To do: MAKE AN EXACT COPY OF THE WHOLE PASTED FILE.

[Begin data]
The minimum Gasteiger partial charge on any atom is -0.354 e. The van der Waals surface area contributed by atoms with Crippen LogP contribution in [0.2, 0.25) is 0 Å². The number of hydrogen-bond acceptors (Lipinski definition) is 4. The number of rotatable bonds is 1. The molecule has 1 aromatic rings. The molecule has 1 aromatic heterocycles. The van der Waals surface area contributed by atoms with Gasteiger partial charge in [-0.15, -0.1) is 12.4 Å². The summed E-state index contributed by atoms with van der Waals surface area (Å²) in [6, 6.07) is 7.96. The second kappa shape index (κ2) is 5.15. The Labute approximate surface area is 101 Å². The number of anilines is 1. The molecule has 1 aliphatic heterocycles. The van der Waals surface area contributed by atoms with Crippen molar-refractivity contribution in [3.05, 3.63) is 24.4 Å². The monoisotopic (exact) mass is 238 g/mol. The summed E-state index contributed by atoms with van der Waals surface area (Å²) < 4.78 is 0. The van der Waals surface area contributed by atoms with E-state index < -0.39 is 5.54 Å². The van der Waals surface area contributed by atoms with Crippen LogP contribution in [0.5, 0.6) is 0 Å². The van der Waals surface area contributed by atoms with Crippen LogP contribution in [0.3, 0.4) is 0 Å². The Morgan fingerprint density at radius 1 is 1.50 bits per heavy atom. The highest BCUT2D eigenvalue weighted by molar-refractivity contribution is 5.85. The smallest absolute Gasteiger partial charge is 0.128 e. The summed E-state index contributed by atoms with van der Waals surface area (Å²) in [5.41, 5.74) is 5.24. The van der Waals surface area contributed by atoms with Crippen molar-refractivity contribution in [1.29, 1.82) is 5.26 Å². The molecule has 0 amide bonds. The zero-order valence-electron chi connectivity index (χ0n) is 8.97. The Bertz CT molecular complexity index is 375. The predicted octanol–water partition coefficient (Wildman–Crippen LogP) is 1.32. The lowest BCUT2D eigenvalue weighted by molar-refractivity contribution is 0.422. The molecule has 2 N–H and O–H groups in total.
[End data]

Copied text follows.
The minimum Gasteiger partial charge on any atom is -0.354 e. The van der Waals surface area contributed by atoms with Crippen LogP contribution in [0.2, 0.25) is 0 Å². The number of hydrogen-bond acceptors (Lipinski definition) is 4. The number of rotatable bonds is 1. The molecule has 1 aromatic rings. The molecule has 1 aromatic heterocycles. The van der Waals surface area contributed by atoms with Gasteiger partial charge in [-0.15, -0.1) is 12.4 Å². The summed E-state index contributed by atoms with van der Waals surface area (Å²) in [6, 6.07) is 7.96. The second kappa shape index (κ2) is 5.15. The Labute approximate surface area is 101 Å². The number of anilines is 1. The molecule has 1 aliphatic heterocycles. The van der Waals surface area contributed by atoms with Crippen molar-refractivity contribution in [3.05, 3.63) is 24.4 Å². The monoisotopic (exact) mass is 238 g/mol. The summed E-state index contributed by atoms with van der Waals surface area (Å²) < 4.78 is 0. The van der Waals surface area contributed by atoms with E-state index < -0.39 is 5.54 Å². The van der Waals surface area contributed by atoms with Crippen LogP contribution in [0.5, 0.6) is 0 Å². The van der Waals surface area contributed by atoms with Crippen LogP contribution in [0.3, 0.4) is 0 Å². The Morgan fingerprint density at radius 1 is 1.50 bits per heavy atom. The highest BCUT2D eigenvalue weighted by molar-refractivity contribution is 5.85. The smallest absolute Gasteiger partial charge is 0.128 e. The summed E-state index contributed by atoms with van der Waals surface area (Å²) in [5.41, 5.74) is 5.24. The van der Waals surface area contributed by atoms with Crippen molar-refractivity contribution in [1.29, 1.82) is 5.26 Å². The molecule has 0 amide bonds. The zero-order valence-electron chi connectivity index (χ0n) is 8.97. The Bertz CT molecular complexity index is 375. The predicted octanol–water partition coefficient (Wildman–Crippen LogP) is 1.32. The lowest BCUT2D eigenvalue weighted by molar-refractivity contribution is 0.422. The molecule has 2 N–H and O–H groups in total.